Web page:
One of the seminars I had in mind for quite some time is starting this semester: »Simplicity«. Conceptually it is a sequel to the “Density” seminar that went very well and was insightful for students and me as well. Like “Density” the new seminar is dealing with a particular but general design strategy that seems to be a constant challenge for designers (not only students).
At the first glance there is nothing special to know about “simplicity” as a design strategy. Of course designers need to break complexity and to chop the matter into communicatable, comprehensible and digestable chunks. On the other hand I hear myself (and my collegues) often argue “Keep it simple!” if a student seems to have difficulties to do the chopping at a given stage of a project. Why is it that the process of simplification sometimes makes something elegant and effective and sometimes primitive and boring?
Spike Hall describes some structuring elements in knowledge creation efforts in classes:
- Formal Debate
- Each participant committed to active participation with a reward for doing so.
- Moral Dimension of Student Product: Students were assigned to an
- advisory committee advising a business on the negative impact of
- business activity on public health.
- Student activity within advisory committee constrained within a series
- of production stages.
- First stage: identify facts, debate solutions and propose a synthesis.
- Next three steps: Test the solutions against a prescribed set of principles.
- Final Stage: Provide an [executive] summary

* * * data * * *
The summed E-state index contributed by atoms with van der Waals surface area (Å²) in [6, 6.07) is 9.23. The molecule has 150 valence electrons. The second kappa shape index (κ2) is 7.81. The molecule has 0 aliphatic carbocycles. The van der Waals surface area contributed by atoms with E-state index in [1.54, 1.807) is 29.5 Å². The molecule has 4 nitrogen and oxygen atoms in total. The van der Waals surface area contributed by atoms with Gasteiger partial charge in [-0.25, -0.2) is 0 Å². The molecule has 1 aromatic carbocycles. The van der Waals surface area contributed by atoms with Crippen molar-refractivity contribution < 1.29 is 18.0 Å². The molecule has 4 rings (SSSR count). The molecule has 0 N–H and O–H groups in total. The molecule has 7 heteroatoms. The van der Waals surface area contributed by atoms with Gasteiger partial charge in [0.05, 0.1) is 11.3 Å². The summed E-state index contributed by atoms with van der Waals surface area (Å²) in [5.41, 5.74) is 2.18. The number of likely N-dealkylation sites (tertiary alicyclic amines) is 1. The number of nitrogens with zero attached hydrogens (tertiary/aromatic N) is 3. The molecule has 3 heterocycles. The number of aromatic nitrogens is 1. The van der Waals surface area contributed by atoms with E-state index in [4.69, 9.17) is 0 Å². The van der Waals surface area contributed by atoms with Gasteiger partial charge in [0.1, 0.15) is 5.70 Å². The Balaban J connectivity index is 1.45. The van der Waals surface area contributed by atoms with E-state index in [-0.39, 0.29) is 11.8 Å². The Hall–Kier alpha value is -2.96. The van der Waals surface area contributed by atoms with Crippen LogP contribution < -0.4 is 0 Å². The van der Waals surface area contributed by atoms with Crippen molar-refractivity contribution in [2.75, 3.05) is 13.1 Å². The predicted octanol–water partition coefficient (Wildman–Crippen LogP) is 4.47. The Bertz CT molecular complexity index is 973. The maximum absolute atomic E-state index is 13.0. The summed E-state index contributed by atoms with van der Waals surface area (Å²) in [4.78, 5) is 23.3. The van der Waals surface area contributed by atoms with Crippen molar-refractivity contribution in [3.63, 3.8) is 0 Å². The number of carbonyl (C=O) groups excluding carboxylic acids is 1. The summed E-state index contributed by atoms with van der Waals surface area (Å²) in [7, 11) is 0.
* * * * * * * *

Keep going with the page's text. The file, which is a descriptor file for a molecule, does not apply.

This resembles some of the principles in a course guide (german) I have put online for my own seminars.
Lilia Efimova did a marvelous job on collecting thoughts on “Communities versus Courses”: Part 1, Part 2, Part 3, Part 4.
She also points to Sebastien Paquets weblog research directory.
There is a lot of arguments that need consideration here. Some turn on light bulbs in my head – and I disagree with others. I need to think about these before I can make comments beyond initial reactions.
The two seminars that started last week are picking up steam: One is about “Social software” and one about “Design with algorithms“.
There are not as many students as I expected. So (as actually always): anyone should feel free to join the seminar online.
Found this article from Jay Cross through Lilia Efimova’s weblog and her very iformative post on “Learning: communities vs. courses”
I wish I had more time right now to do a deep dive into this stuff, because it really touches many issues I am interested in. Lilia is making a difference between novice learners and advanced learning. I would also differ what is to be learned individually or in groups. In other words: How well is the problem defined that is supposed to facilitate learning. With ill-defined problems there is much need for the social side of learning, because everyone can (and needs to) reassure assumptions by communicating with other members of the learing group.